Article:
RESULTS: Disadvantaged socio-economic background in childhood, worse mental health and lower cognitive ability in early life, and lack of civic and social participation in adulthood were consistently associated with non-response. Using this information, along with other data from NCDS, we were able to replicate the “population distribution” of educational attainment and marital status (derived from external data), and the original distributions of key early life characteristics.

CONCLUSION: The identified predictors of non-response have the potential to improve the plausibility of the missing at random assumption. They can be straightforwardly used as “auxiliary variables” in analyses with principled methods to reduce bias due to missing data.

PMID:33652080 | DOI:10.1016/j.jclinepi.2021.02.019

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Nevin Manimala Statistics

Place of Residence before and Place of Discharge after Femoral Neck Fracture Surgery Are Associated with Mortality: A Study of 1238 Patients with at Least Three Years’ Follow-up

Orthop Traumatol Surg Res. 2021 Feb 27:102876. doi: 10.1016/j.otsr.2021.102876. Online ahead of print.

ABSTRACT

BACKGROUND: Femoral neck fractures constitute a major public health challenge. The risk of death after surgery depends chiefly on the patient’s general health and comorbidities. No studies assessing place of residence are available. The objectives of this study were to determine whether mortality differed according to the patient’s previous place of residence and to the place of discharge, and to describe the complications occurring after femoral neck fracture surgery.

HYPOTHESIS: After femoral neck fracture surgery, the place of discharge is associated with the risk of death, and the complication rate is high.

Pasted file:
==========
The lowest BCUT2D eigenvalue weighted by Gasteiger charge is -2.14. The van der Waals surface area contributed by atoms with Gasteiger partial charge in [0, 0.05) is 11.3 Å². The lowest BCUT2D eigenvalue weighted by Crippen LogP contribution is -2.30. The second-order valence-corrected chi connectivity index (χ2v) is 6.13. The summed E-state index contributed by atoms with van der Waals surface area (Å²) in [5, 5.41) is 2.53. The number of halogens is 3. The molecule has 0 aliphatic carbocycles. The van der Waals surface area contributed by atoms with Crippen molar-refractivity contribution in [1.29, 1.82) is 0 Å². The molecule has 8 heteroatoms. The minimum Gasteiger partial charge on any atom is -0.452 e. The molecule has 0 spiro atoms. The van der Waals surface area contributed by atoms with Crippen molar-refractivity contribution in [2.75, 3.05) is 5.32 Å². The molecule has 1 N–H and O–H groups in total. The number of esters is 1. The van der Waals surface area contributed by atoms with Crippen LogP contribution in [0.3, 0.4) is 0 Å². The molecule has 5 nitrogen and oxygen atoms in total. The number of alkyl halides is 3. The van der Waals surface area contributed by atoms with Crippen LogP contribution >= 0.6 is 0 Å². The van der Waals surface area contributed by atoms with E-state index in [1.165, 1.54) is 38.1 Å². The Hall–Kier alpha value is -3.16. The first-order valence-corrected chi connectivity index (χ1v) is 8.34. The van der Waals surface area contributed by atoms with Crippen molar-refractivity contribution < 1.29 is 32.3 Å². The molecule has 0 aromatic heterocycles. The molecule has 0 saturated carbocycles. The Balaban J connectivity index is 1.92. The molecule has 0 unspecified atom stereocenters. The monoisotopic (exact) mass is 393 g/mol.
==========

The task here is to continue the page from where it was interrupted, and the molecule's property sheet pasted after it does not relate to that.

METHODS: This single-centre retrospective study included 1241 adults who sustained a true femoral neck fracture between 2006 and 2016 and were followed-up for at least 3 years. The following data were collected: age at the time of the fracture, sex, hospital stay length, place of residence before and after the fracture, characteristics of the fracture, type of treatment, time from the fracture to surgery, and whether anticoagulant therapy was given. We then recorded data on mortality and complications.

RESULTS: The 3-year mortality rate was 36.0±1.4% (95%CI, 33.3-38.7). Place of residence before the fracture was strongly associated with mortality: the risk of death was higher in patients who lived in care homes (hazard ratio [HR], 2.18) or were hospitalised (HR, 1.78) and lower in patients who lived at home (HR, 0.46). The risk of death was also higher in patients discharged to care homes (HR, 1.82) or to hospitals (HR, 1.90) and lower in patients discharged home (HR, 0.30). All these differences were statistically significant (P<0.0001).